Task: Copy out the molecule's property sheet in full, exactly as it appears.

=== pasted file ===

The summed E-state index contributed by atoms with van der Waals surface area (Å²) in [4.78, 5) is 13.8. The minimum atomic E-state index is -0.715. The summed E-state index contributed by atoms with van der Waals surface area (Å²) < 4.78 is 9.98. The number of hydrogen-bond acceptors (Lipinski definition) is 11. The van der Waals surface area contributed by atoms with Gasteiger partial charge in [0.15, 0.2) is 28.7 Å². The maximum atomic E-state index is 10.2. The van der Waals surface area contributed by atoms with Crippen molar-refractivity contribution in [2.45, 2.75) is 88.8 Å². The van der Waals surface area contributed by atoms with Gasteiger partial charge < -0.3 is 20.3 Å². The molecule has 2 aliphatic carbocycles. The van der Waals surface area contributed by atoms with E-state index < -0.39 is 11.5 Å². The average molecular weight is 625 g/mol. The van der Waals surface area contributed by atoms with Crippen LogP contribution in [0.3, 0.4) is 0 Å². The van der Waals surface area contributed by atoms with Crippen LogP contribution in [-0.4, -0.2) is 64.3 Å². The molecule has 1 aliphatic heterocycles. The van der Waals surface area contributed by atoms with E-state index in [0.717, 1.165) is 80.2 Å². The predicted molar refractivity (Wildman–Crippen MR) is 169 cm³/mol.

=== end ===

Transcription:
The summed E-state index contributed by atoms with van der Waals surface area (Å²) in [4.78, 5) is 13.8. The minimum atomic E-state index is -0.715. The summed E-state index contributed by atoms with van der Waals surface area (Å²) < 4.78 is 9.98. The number of hydrogen-bond acceptors (Lipinski definition) is 11. The van der Waals surface area contributed by atoms with Gasteiger partial charge in [0.15, 0.2) is 28.7 Å². The maximum atomic E-state index is 10.2. The van der Waals surface area contributed by atoms with Crippen molar-refractivity contribution in [2.45, 2.75) is 88.8 Å². The van der Waals surface area contributed by atoms with Gasteiger partial charge < -0.3 is 20.3 Å². The molecule has 2 aliphatic carbocycles. The van der Waals surface area contributed by atoms with E-state index < -0.39 is 11.5 Å². The average molecular weight is 625 g/mol. The van der Waals surface area contributed by atoms with Crippen LogP contribution in [0.3, 0.4) is 0 Å². The van der Waals surface area contributed by atoms with Crippen LogP contribution in [-0.4, -0.2) is 64.3 Å². The molecule has 1 aliphatic heterocycles. The van der Waals surface area contributed by atoms with E-state index in [0.717, 1.165) is 80.2 Å². The predicted molar refractivity (Wildman–Crippen MR) is 169 cm³/mol.